QuickCheck, the Haskell testing library, is a pretty amazing thing. The idea is that you don't specify test cases when testing your code, you specify what properties your code has. The QuickCheck library (which I'm using through the Tasty testing framework) will generate random data to check that your specified properties hold. If a test fails, it will try to reduce the generated input to a simple form and present it to you as a counterexample of the property.
There is a lot to say about this, so I'll just go over some things I liked:
1) Your test cases become a specification. Each test case declares a property of your code, and all together they give a description of what your intentions where.
2) Splitting pure and impure code is good practice, and QuickCheck certainly encourages this. You can test impure code with it too, but pure code is easier to test, its easier to generate repeatable cases for, and the examples should be easier to shrink.
I've seen a lot of Genetic Algorithm libraries mix the generation of random data and the application of that data to modify a population. There is no need to mix these two concerns, and splitting them out has definitely helped me with writing these tests.
3) You have to put some thought into what you meant when you wrote your code. I had a complex function at the heart of a Genetic Algorithm library I've been writing, and when I started writing test cases, I realized that it was not easy for me to say what properties it had. This indicates to me that I need to break it into smaller pieces that can be understood and tested separately.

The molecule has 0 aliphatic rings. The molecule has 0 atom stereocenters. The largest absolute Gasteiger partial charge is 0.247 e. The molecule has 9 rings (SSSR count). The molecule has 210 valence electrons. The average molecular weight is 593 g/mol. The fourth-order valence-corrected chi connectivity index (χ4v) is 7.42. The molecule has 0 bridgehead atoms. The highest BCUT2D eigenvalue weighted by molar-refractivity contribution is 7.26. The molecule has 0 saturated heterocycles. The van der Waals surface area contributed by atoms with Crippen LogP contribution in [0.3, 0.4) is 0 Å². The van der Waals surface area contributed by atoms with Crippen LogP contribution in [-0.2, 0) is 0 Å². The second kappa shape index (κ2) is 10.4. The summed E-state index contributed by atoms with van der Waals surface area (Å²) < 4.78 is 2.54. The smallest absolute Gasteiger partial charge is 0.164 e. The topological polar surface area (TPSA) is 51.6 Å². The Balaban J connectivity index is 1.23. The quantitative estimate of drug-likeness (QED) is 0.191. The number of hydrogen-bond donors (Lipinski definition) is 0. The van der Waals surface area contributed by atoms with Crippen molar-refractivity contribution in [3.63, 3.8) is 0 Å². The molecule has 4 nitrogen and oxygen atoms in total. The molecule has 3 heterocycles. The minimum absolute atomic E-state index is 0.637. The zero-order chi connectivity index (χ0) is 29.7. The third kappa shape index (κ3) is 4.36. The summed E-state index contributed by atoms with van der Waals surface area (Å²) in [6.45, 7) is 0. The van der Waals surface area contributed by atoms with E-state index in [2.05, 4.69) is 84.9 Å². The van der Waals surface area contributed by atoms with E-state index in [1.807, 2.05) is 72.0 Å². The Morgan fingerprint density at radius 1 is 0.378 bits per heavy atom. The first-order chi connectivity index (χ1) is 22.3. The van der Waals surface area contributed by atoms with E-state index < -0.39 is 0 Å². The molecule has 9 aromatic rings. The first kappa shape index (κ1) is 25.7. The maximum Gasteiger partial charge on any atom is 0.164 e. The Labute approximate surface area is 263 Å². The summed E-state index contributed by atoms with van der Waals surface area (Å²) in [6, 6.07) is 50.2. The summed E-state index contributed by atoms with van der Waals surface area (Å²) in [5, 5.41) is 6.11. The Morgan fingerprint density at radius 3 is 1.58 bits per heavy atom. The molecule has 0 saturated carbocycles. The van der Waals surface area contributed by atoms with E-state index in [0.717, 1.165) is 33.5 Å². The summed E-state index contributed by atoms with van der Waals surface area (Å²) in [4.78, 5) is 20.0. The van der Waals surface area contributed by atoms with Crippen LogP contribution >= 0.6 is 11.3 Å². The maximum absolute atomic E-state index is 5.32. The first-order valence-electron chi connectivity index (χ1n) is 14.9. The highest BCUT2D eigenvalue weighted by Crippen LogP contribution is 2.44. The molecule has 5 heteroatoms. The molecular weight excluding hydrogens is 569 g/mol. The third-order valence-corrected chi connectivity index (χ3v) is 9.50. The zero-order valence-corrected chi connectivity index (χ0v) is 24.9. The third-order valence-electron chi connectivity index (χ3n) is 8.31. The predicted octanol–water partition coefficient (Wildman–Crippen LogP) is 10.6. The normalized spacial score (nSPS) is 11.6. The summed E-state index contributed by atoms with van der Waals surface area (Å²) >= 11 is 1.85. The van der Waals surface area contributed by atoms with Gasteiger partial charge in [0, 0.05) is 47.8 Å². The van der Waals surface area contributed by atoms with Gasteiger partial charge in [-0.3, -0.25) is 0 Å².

This means that QuickCheck didn't just give me counter examples, it is helping me improve the overall structure of my code!
4) Once you get used to creating Arbitrary instances and using them to come up with test cases, it is pretty easy to specify a lot of properties. This requires a different way of thinking about testing, but it seems very effective and quite manageable.
5) Testing a complex, efficient algorithm against a simple specification can give you confidence in your code. Being able to generate hundreds of random cases and comparing the results seems like the perfect test.
I'm using an implementation of Point Mutation that is much more efficient then the usual implementation seen in nearly all Genetic Algorithm libraries, and I'm going to be very interested to test its correctness against the naive definition.
I would bet there is some way to even take performance data and cause a test to fail if the "efficient" implementation is slower (within a certain margin) then the simple one. This would be one nice way to regression test your efficiency concerns.
6) For random algorithms, there are stories of incorrect implementations giving bad research data. There are a lot of properties of a Genetic Algorithm that could be specified in this way to ensure that the implementation does contain certain types of mistakes.
For example- mutation increases diversity (usually), selection reduces diversity, elitism maintains the best k individuals, a Genetic Algorithm out-performs another algorithm (say, a hill-climber) on a particular problem, a mutation rate of 0.5 (50%) on a bitdata individual mutates approximately 50% of its bits, etc. These tests can fail a certain number of times, but must hold if enough random tests are performed.
I can see why the Haskell community loves this technique so much. I've not looked into its cousins (SmallCheck and SmartCheck) but I fully expect that they are just are effective.
I recommend this technique very much. There are ports of this concept to quite a few languages, so there are no excuses.